The shape of Russia on a world map looks a bit like an animal on the run while sticking his tongue out. That tongue is Kamchatka, a peninsula of 1,250 kilometers long and caught between the Pacific and the Sea of Okhotsk. This is a part of Russia where there are few people (barely 322,000 in an area of 270,000 km2) and with a nature which can be called grand and impressive. The countless volcanoes of Kamchatka are UNESCO protected since 1996. Nowhere else in the world is the concentration of different, often active volcanoes so high. How about 160 volcanoes, of which no less than 29 active?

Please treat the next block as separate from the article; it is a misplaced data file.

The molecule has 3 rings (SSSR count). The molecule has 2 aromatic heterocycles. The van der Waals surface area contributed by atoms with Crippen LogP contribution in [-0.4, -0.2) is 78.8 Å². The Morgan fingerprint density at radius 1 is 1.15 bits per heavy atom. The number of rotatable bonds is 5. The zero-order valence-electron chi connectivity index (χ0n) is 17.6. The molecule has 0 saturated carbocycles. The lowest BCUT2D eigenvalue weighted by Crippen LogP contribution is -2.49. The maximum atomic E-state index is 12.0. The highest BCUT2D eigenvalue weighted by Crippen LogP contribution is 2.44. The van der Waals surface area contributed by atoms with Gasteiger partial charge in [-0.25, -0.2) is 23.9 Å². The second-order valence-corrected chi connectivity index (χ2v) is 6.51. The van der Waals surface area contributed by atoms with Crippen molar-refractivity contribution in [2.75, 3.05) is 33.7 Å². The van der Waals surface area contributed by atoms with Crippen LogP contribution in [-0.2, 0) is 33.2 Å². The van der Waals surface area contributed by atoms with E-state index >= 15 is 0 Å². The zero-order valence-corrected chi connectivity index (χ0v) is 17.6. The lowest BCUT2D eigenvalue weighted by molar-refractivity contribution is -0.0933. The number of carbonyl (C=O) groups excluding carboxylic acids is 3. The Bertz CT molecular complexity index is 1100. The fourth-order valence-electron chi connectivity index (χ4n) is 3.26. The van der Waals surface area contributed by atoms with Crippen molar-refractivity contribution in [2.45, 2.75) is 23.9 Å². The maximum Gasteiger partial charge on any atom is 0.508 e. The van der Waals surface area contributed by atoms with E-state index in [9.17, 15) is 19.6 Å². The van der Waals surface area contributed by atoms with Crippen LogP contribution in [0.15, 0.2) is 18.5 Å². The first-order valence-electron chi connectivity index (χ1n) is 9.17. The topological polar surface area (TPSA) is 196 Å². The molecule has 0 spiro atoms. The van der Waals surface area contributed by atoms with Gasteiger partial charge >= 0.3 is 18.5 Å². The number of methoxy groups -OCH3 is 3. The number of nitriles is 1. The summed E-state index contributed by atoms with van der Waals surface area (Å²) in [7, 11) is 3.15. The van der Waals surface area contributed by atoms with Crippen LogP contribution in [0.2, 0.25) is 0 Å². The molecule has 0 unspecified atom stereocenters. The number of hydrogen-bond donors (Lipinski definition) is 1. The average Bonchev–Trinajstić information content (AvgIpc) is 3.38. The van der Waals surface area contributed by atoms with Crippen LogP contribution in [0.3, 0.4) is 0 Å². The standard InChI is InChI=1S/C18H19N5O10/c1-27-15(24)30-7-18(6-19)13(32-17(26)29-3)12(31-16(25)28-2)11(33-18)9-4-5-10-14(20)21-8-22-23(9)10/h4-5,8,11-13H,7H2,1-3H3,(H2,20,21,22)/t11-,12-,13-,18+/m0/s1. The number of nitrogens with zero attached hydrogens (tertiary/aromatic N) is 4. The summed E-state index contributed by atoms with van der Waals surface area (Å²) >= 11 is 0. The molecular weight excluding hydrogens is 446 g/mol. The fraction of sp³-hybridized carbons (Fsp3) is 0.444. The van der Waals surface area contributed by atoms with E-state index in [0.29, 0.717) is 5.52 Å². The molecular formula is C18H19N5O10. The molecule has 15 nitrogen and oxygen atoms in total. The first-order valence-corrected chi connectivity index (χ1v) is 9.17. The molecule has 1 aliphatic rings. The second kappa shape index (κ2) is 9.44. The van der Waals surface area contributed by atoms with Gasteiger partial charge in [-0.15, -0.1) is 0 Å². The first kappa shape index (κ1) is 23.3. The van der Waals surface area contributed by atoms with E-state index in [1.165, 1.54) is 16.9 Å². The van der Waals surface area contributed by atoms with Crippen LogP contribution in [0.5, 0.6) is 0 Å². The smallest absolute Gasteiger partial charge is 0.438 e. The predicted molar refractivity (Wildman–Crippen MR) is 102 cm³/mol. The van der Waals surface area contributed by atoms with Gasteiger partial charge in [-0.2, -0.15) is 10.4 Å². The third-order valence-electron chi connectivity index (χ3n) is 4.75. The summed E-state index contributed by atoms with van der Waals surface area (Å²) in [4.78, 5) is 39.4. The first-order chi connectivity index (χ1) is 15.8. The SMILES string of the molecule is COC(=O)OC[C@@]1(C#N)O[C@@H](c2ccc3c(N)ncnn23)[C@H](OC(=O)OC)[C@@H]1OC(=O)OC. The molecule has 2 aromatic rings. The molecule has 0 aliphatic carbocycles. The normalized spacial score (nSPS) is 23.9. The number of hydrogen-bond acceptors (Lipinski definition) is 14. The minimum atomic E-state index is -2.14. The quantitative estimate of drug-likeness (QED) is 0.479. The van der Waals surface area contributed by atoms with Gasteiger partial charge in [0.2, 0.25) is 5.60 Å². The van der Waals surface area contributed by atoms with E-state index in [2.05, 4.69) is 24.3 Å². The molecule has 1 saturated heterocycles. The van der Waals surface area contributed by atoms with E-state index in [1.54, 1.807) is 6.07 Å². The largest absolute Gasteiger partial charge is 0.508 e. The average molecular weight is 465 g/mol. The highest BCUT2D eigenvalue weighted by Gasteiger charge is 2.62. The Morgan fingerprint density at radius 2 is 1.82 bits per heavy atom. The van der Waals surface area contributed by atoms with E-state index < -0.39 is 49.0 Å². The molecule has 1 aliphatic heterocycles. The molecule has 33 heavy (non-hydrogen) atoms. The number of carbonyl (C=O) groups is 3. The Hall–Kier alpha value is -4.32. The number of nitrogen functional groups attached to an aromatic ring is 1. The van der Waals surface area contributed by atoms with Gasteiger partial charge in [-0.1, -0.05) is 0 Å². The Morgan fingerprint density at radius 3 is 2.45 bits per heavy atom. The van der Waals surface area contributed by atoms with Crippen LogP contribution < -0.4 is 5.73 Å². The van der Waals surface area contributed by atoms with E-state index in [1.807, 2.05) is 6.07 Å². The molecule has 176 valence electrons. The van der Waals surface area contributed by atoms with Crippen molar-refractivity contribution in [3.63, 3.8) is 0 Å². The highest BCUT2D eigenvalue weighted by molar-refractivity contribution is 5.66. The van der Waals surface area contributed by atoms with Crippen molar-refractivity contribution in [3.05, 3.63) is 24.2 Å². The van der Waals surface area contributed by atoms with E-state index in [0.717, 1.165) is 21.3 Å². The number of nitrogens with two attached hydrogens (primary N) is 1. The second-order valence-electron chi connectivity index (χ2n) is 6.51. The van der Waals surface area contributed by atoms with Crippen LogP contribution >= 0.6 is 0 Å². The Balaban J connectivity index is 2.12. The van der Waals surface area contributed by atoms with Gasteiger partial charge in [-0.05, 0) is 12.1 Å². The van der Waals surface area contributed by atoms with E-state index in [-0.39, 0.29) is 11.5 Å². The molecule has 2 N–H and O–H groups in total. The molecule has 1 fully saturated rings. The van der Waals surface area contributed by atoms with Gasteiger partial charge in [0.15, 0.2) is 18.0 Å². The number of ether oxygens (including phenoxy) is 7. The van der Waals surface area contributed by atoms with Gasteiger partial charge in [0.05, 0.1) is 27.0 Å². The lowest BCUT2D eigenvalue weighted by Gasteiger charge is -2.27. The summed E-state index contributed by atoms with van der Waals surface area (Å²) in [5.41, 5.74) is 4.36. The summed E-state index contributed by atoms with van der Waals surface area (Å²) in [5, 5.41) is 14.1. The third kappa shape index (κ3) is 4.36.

In the Bay of Bukhta Pavla our l’Austral anchors: a hike of 7 kilometer is on the program: over the rolling hills, in the fertile valley and trespassing brown bear territory. Soon enough we spot the great chief of this tundra. Throughout the walk six brown bears are spotted. Thanks to a rich diet of salmon, an abundance of berries and pine nuts these bears can weigh over a 650 kilo. Around the end of September they begin to build their nests near tree roots, in preparation for their hibernation lasting nearly six months. On the way to the second bay just around the corner, Bukhta Petra, we see from the ship another brown bear with two cubs. More bears evidence we find in the bay of Petra where next to a river a bacchanal took place: half-eaten salmon are scattered around.